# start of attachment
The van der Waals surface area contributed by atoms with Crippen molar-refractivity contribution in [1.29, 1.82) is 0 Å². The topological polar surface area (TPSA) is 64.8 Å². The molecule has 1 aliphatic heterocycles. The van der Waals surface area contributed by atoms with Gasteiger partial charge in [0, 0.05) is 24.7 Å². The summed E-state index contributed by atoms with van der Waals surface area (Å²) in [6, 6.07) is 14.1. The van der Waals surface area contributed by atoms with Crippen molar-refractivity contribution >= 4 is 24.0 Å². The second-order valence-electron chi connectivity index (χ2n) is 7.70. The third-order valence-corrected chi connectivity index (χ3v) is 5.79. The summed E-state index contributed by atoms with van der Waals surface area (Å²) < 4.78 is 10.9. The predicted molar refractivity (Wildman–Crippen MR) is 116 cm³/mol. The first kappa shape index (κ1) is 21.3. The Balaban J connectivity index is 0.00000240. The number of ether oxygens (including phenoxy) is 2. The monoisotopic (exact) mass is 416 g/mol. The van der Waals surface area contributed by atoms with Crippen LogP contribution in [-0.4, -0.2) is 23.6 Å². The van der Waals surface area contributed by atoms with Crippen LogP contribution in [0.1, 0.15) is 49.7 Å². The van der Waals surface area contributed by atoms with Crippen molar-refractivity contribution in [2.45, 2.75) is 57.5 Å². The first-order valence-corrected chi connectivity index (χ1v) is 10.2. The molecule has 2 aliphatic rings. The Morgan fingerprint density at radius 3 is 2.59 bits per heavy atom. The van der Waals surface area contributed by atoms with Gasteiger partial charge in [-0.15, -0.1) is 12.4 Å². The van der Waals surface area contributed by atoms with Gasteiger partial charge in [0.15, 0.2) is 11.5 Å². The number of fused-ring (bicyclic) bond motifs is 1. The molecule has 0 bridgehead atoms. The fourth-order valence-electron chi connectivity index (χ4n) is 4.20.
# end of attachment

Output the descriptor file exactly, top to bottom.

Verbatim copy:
The van der Waals surface area contributed by atoms with Crippen molar-refractivity contribution in [1.29, 1.82) is 0 Å². The topological polar surface area (TPSA) is 64.8 Å². The molecule has 1 aliphatic heterocycles. The van der Waals surface area contributed by atoms with Gasteiger partial charge in [0, 0.05) is 24.7 Å². The summed E-state index contributed by atoms with van der Waals surface area (Å²) in [6, 6.07) is 14.1. The van der Waals surface area contributed by atoms with Crippen molar-refractivity contribution >= 4 is 24.0 Å². The second-order valence-electron chi connectivity index (χ2n) is 7.70. The third-order valence-corrected chi connectivity index (χ3v) is 5.79. The summed E-state index contributed by atoms with van der Waals surface area (Å²) < 4.78 is 10.9. The predicted molar refractivity (Wildman–Crippen MR) is 116 cm³/mol. The first kappa shape index (κ1) is 21.3. The Balaban J connectivity index is 0.00000240. The number of ether oxygens (including phenoxy) is 2. The monoisotopic (exact) mass is 416 g/mol. The van der Waals surface area contributed by atoms with Crippen LogP contribution in [-0.4, -0.2) is 23.6 Å². The van der Waals surface area contributed by atoms with Crippen LogP contribution in [0.1, 0.15) is 49.7 Å². The van der Waals surface area contributed by atoms with Crippen molar-refractivity contribution in [2.45, 2.75) is 57.5 Å². The first-order valence-corrected chi connectivity index (χ1v) is 10.2. The molecule has 2 aliphatic rings. The Morgan fingerprint density at radius 3 is 2.59 bits per heavy atom. The van der Waals surface area contributed by atoms with Gasteiger partial charge in [-0.15, -0.1) is 12.4 Å². The van der Waals surface area contributed by atoms with Gasteiger partial charge in [0.15, 0.2) is 11.5 Å². The number of fused-ring (bicyclic) bond motifs is 1. The molecule has 0 bridgehead atoms. The fourth-order valence-electron chi connectivity index (χ4n) is 4.20.